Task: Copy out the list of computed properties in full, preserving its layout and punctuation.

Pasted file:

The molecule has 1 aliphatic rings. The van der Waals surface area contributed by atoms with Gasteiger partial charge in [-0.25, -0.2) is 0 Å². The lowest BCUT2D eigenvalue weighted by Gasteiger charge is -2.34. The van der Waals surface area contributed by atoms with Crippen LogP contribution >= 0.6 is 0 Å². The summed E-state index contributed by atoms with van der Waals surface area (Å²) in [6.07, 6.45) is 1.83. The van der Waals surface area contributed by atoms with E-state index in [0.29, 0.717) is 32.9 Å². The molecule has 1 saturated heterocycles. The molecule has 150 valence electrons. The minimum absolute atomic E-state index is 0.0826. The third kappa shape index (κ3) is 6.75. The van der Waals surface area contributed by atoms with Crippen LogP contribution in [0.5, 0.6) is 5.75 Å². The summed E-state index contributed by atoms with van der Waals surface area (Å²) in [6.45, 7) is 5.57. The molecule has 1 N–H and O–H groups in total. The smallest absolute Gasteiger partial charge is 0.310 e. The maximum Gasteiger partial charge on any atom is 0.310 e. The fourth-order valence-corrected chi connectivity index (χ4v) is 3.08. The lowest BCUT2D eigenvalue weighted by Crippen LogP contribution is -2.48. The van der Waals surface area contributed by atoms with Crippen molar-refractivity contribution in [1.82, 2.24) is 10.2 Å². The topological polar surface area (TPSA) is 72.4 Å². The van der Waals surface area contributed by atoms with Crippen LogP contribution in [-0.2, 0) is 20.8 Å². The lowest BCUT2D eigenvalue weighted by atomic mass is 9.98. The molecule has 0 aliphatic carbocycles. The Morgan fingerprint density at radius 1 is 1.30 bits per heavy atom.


The molecule has 1 aliphatic rings. The van der Waals surface area contributed by atoms with Gasteiger partial charge in [-0.25, -0.2) is 0 Å². The lowest BCUT2D eigenvalue weighted by Gasteiger charge is -2.34. The van der Waals surface area contributed by atoms with Crippen LogP contribution >= 0.6 is 0 Å². The summed E-state index contributed by atoms with van der Waals surface area (Å²) in [6.07, 6.45) is 1.83. The van der Waals surface area contributed by atoms with E-state index in [0.29, 0.717) is 32.9 Å². The molecule has 1 saturated heterocycles. The molecule has 150 valence electrons. The minimum absolute atomic E-state index is 0.0826. The third kappa shape index (κ3) is 6.75. The van der Waals surface area contributed by atoms with Crippen LogP contribution in [0.5, 0.6) is 5.75 Å². The summed E-state index contributed by atoms with van der Waals surface area (Å²) in [6.45, 7) is 5.57. The molecule has 1 N–H and O–H groups in total. The smallest absolute Gasteiger partial charge is 0.310 e. The maximum Gasteiger partial charge on any atom is 0.310 e. The fourth-order valence-corrected chi connectivity index (χ4v) is 3.08. The lowest BCUT2D eigenvalue weighted by Crippen LogP contribution is -2.48. The van der Waals surface area contributed by atoms with Crippen molar-refractivity contribution in [1.82, 2.24) is 10.2 Å². The topological polar surface area (TPSA) is 72.4 Å². The van der Waals surface area contributed by atoms with Crippen LogP contribution in [-0.2, 0) is 20.8 Å². The lowest BCUT2D eigenvalue weighted by atomic mass is 9.98. The molecule has 0 aliphatic carbocycles. The Morgan fingerprint density at radius 1 is 1.30 bits per heavy atom.